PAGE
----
Anything that pleases them. Very few amateur papers have circumscribed limits. As a rule the amateur publisher will print anything that is interesting and worth reading, whether it be a profound treatise on an obscure subject that has required much patient research, or the veriest nonsense dashed off in a few moments.


In the same way that one becomes a contributor to a professional paper. Just send your article, and if the publisher likes it he will print it; if not, he will return it. The amateur publisher, of course, can accept or reject what he wishes.

For writers who may not wish to deal directly with the publishers, the association also maintains a Manuscript Bureau, which accepts the material and then attempts to place it with publishers who want copy to fill their pages. Some of the journals, for example, publish only poetry, while others have a more balanced format.

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Amateur publishers may be said to fall into three general classes: those who do their own printing by letterpress; those who do their own printing by offset, office duplicators, mimeograph or other forms of reproduction; those who have their papers printed for them by others. Each of these methods has its own advantages and its drawbacks.

Probably the fastest and most economical method of publishing is the offset or duplicator methods. For those proficient in the cutting of stencils and operation of the machines, a sizable amount of copy can be turned out at a nominal cost, in a relatively short production time. On the other hand, offset papers may not stand up too well as permanent records, and careless or unskilled preparation of copy can result in a colorless production.

For those who do not have the time or the desire to do their own printing, there are some printers in the ranks who quote very low prices for their work, by comparison to professional printers. Any such arrangement must be worked out on an individual basis between the publisher and the printer, so each will know what to expect of the other.


The best known of the amateur publishers, and the ones who issue the best papers, are generally those who do their own printing. Satisfactory outfits to print the usual size amateur paper can be bought for as low as $75 from such sources as The Kelsey Company, Meriden, Conn., and after that the only cost is for the paper used and the mailing expense. Furthermore, while no money is made on the paper, the same outfit that prints the paper can be used to print envelopes, letterheads, cards, announcements, church papers, etc., for others, so that often a little revenue is derived from the work.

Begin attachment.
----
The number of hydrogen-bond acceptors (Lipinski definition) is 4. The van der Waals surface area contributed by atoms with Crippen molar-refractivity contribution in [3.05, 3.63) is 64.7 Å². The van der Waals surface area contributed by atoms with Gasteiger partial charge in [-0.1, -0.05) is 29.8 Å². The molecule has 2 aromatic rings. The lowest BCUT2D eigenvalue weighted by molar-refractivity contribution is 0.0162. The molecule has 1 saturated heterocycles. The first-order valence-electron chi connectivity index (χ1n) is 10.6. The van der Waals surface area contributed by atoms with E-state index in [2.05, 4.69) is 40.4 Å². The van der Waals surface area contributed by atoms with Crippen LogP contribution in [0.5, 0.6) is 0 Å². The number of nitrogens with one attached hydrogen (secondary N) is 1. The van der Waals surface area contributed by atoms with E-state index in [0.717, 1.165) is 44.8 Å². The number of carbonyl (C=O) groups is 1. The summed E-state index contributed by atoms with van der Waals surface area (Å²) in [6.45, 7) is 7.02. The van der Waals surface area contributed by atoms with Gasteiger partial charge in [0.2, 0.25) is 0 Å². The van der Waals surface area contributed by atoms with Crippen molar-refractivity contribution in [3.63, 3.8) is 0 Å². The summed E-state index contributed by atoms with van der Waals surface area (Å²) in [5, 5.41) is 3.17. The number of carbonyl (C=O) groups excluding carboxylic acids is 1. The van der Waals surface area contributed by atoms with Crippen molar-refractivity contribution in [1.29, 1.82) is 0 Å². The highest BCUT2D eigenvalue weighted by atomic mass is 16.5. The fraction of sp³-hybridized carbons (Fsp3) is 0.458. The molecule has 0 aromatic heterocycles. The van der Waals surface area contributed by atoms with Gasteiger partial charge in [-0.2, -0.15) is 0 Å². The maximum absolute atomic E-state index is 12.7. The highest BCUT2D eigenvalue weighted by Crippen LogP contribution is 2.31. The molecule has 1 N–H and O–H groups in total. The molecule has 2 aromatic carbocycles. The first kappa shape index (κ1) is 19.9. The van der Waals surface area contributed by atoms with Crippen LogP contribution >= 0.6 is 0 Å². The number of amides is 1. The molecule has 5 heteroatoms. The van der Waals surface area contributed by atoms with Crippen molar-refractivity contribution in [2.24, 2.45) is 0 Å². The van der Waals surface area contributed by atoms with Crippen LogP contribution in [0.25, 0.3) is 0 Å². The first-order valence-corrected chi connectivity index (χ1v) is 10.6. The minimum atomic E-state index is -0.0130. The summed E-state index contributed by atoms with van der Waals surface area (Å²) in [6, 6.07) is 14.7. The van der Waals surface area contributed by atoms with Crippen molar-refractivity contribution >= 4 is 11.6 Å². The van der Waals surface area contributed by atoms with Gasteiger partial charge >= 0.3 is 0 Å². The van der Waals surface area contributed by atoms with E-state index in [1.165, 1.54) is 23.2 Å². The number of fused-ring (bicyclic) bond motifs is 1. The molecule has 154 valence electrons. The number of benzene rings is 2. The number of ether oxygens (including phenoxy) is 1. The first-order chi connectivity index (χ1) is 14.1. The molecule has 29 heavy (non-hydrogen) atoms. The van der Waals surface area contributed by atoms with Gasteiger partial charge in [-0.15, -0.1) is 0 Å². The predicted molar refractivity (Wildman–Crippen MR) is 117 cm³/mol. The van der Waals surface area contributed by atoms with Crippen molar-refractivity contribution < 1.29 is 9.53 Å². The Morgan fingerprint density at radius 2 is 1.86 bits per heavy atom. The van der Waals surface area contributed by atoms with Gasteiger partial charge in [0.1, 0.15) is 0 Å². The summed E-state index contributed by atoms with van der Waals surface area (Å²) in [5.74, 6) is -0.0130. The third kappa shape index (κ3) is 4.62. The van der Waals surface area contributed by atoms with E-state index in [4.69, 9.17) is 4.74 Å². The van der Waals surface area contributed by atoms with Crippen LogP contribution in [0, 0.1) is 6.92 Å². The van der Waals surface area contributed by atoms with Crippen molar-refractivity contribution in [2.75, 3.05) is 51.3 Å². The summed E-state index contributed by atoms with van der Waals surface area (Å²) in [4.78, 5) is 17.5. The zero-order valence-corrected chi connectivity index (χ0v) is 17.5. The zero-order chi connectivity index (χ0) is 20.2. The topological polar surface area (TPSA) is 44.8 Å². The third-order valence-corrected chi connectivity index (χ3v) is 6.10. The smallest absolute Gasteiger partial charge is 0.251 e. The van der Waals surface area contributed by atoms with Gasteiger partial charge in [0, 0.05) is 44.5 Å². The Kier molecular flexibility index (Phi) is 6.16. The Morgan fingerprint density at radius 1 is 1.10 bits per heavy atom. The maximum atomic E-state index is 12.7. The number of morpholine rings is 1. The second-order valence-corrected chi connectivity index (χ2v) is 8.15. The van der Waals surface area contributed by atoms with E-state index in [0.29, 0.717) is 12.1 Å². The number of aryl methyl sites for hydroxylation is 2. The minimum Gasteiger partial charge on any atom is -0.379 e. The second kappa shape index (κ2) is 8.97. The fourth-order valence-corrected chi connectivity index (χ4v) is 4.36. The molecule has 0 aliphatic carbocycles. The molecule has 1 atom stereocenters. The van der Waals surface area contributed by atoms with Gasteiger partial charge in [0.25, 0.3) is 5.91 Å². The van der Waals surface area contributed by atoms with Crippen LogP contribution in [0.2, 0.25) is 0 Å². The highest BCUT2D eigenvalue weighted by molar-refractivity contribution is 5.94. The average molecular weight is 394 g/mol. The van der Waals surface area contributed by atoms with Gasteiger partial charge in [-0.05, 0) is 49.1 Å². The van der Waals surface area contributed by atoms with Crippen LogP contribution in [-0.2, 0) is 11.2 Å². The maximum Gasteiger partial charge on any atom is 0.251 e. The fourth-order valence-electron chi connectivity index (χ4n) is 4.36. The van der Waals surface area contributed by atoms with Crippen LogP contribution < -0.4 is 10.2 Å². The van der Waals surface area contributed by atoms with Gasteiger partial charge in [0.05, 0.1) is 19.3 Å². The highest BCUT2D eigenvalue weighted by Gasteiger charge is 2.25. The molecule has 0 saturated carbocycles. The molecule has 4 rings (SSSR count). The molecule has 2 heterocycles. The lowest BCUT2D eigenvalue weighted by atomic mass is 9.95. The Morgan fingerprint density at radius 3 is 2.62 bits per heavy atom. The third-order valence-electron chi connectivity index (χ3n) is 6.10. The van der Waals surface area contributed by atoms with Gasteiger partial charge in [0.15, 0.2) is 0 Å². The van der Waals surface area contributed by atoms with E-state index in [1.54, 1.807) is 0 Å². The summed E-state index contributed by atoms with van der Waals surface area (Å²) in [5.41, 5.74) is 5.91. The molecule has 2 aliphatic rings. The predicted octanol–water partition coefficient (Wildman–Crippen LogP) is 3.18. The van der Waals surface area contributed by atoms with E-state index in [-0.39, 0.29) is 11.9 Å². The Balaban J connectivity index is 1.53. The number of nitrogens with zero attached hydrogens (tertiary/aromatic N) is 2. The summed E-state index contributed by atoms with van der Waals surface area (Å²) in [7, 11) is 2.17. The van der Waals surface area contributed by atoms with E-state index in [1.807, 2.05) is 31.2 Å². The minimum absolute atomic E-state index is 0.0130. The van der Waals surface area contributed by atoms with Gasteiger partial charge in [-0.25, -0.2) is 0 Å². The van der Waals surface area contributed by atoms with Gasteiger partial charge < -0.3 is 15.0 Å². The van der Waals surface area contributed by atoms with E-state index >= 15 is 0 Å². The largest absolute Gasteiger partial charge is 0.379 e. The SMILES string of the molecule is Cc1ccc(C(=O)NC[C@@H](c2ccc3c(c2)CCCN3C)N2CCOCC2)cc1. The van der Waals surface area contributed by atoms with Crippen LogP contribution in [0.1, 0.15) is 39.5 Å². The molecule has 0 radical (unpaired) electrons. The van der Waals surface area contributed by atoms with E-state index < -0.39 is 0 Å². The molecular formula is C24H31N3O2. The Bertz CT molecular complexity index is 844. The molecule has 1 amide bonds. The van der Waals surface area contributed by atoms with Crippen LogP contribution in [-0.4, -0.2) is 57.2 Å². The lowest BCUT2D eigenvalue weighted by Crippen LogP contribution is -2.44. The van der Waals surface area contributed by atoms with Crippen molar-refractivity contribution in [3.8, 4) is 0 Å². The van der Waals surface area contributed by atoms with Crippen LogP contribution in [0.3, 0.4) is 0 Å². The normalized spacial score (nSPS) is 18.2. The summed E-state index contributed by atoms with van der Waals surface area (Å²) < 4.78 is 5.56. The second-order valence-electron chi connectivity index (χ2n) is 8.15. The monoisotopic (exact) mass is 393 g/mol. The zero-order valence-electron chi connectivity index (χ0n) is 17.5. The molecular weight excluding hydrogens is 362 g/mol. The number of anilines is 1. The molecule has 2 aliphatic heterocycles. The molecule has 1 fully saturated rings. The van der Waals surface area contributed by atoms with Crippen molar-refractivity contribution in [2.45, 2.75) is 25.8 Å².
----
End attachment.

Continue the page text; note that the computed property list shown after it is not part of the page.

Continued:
As the labor costs them nothing, being done in spare time, an eight page 5×7 paper can be printed at a reasonable expenditure for paper and ink, and by using the Mailing Bureau, the total cost of the issue need not exceed $10 or $12. Amateur printers are thus able to issue their papers more frequently, sometimes monthly, depending upon the spare time at their disposal. There is much competition among the amateur printers to see who can issue the best and most artistic paper from a typographical standpoint, and so the best amateur papers are generally brought out from amateur print shops.


The most complete collection of amateur journals in existence today is that now located at the Special Collections Division of the New York University Library. It is sometimes referred to as the Edwin Hadley Smith Collection or the Fossil Collection, since Mr. Smith began the collection many years ago, and The Fossils maintained it until ownership was transferred to the University in 1967.

Among the largest collections of journals maintained by present NAPA members are those of Martin and Willametta Keffer, Victor and Rowena Moitoret, Sheldon C. and Helen Wesson, Anthony F. Moitoret, Ralph Babcock and Hyman Bradofsky.

Back Cover

Shades of Gutenberg!

In our basement there’s a jumble
Of new type that’s being set.
There’s a Vic who turns to mumble
Tales of Wesson, Crane and Spink;
There’s the smell of printers’ ink
That I never can forget.

In our basement now I stumble
Over “furniture” and “pi”;
But I do not stop to grumble.
Vic is careful and intent;
Soon he will begin to print.
There’s a glad gleam in his eye!

In our basement there’s a rumble:
Vic, amid the hum and roar,
Feeds the press without a fumble.
Then at last our Rabbit’s done,
And I know I’ve had more fun
Than I ever had before!

– Rowena Autry Moitoret
The Cemetery Rabbit No. 8